Daily Kos brings us, 'who're they pissing off now?' The press, apparently. Which just goes to show that even total mindless submission isn't always enough to stay on Bush's good side. Also, more on Turkey, a country that appears disinclined to revisit the issue of allowing American troops in. I suspect that part of that is a fear that like houseguests from hell, once we get in, we'll stay for good.

Also, Eschaton has more about the pilfering of the California economy by the energy companies. A move which, in our current economic situation, looks about as smart as bragging publicly about friendship with Kenny Boy Lay. The national press is mostly asleep on this, and the Justice Department seems way more interested in (as Atrios mentions) bongs and hookers. Also, we are pointed to a refutation of Pollack's case for war.

posted by Natasha at 3:17 PM | PERMALINK |

Sunday, March 02, 2003  

Notable Posts:

Billmon subbing at Daily Kos talks about the administration's gamble with Iraq, and why the neocons are so desperate to believe the promises of democracy.

The Agonist talks about our recently leaked plans for wiretapping ambassadors with swing votes at the UN. Every time you think these guys couldn't possibly embarass the country further, they prove that they're more ingenious at it than you gave them credit for.

The solution to rape and sexual harrassment in the military? Get rid of the 'radical feminists' who complain about it.

Slactivist doesn't see any further need to be polite about the application of the death penalty.

Life Outtacontext discusses how the guided by god rhetoric is going down overseas. As should be expected, not well.

South Knox Bubba talks about how to tell (no, really) when Bush is lying, and the picture to prove it. Also, there's a good fuzzy shot of Dick "Mr. Burns" Cheney in the background.

WampumBlog talks about where mercury comes from, and the history of terrorism against Native Americans.

TalkLeft on why slavery isn't over.

posted by Natasha at 12:37 PM | PERMALINK |

And now for something completely silly, as befits the hour, and breaks up the seriousness of recent posts. If you didn't already know, I'm a geek:

You are 66% geek
You are a geek. Good for you! Considering the endless complexity of the universe, as well as whatever discipline you happen to be most interested in, you'll never be bored as long as you have a good book store, a net connection, and thousands of dollars worth of expensive equipment. Assuming you're a technical geek, you'll be able to afford it, too. If you're not a technical geek, you're geek enough to mate with a technical geek and thereby get the needed dough. Dating tip: Don't date a geek of the same persuasion as you. You'll constantly try to out-geek the other.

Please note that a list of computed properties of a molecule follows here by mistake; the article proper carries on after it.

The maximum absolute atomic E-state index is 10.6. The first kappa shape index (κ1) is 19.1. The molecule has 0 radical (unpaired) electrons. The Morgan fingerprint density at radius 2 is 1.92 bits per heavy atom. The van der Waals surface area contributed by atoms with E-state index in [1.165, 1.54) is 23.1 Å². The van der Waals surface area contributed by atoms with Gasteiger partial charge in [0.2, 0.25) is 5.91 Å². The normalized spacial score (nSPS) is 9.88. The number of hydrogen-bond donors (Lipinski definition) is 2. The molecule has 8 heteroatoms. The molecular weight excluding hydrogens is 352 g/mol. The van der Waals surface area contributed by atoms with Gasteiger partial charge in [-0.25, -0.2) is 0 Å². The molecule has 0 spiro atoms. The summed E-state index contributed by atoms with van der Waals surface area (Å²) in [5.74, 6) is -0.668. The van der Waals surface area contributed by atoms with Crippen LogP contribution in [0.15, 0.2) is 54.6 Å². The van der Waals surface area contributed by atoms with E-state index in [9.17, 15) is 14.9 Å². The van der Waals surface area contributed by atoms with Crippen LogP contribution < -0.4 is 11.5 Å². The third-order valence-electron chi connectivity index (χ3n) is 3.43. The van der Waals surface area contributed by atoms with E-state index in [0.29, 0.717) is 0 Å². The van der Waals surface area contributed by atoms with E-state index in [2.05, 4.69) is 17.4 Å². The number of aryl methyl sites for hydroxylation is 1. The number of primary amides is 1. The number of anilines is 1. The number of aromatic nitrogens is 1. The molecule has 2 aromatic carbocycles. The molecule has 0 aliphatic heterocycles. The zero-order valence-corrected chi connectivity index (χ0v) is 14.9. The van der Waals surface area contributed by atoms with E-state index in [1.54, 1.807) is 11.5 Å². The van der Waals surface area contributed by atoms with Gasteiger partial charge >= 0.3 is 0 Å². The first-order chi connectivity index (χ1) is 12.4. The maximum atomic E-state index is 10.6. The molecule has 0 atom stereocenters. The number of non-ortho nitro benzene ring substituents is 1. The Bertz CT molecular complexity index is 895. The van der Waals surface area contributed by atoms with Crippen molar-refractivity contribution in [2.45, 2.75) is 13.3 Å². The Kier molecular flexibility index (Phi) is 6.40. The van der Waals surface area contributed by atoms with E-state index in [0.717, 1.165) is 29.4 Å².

Take the Polygeek Quiz at

Thanks to Not Invented Here, who is a 'geek liaision'. (ie, a normal who speaks geek)

posted by Natasha at 3:05 AM | PERMALINK |

The President's Job

Saturday morning before leaving the house, I turned on MSNBC to see what kind of crazy stuff I would hear now. It used to be that I had to go on Fox to reliably get serious disconnects with reality, but now, not so hard to find. Let's take this paraphrase & comment by a Washington Post correspondent in regards to Iraq's agreement to destroy the Al-Samoud missiles.

Destruction of the missiles will "make the President's job much harder." And also, there's "no anti-war sentiment in the White House."

To dispense with the latter comment, was there any doubt about the absence of anti-war sentiment in the White House? But the thing that really got me was their assertion that Iraq's compliance with one of the Bush administration's publicly stated goals makes Bush's 'job' harder. His job!? Really? What job, precisely, would that be?

Clearly, it doesn't interfere with his primary job, which is to be the executive decision maker for the US. In fact, if Iraq disarms peacefully, it will save taxpayers billions of dollars. Considering that we are currently saddled with the most economically clueless administration in history, we need all the breaks we can get. It doesn't interfere with his job of keeping us safe because, hey, fewer usable missiles in the world makes everybody safer. It doesn't interfere with the administration's stated mission of disarming Iraq, for the benefit of the international community of course, because it would appear that they're getting their way.

The only possible job that could be made more difficult by Iraq's compliance with the public demands of the US and the UN is the self-appointed mission to ram a war down the world's throat. You know, the job that appears to be on the verge of effecting regime change in our ally, Britain. And possibly, Mexico.

This is not the work that Bush was put into office to do. This is not the work of a 'humble nation.' And it isn't the work of a nation that claims to speak for everyone's best interests, when all indications are that heels are digging in all over the world.

This president needs to get back to his job of focusing on the people's business, because as much damage as they're doing inside our country, most of it can be reversed by cooler heads in the future. We might recover from this fit of national insanity within a decade of sending him packing. But it's a safe bet that the kind of international damage done by Bush's new job may be landing fallout on our heads for the next fifty years.

I keep thinking, "If this guy was working for me, he would be SO fired." And then, as always, I remember that indeed he IS working for me. By some egregious and uncouth stretch of the word 'work'.

posted by Natasha at 12:59 AM | PERMALINK |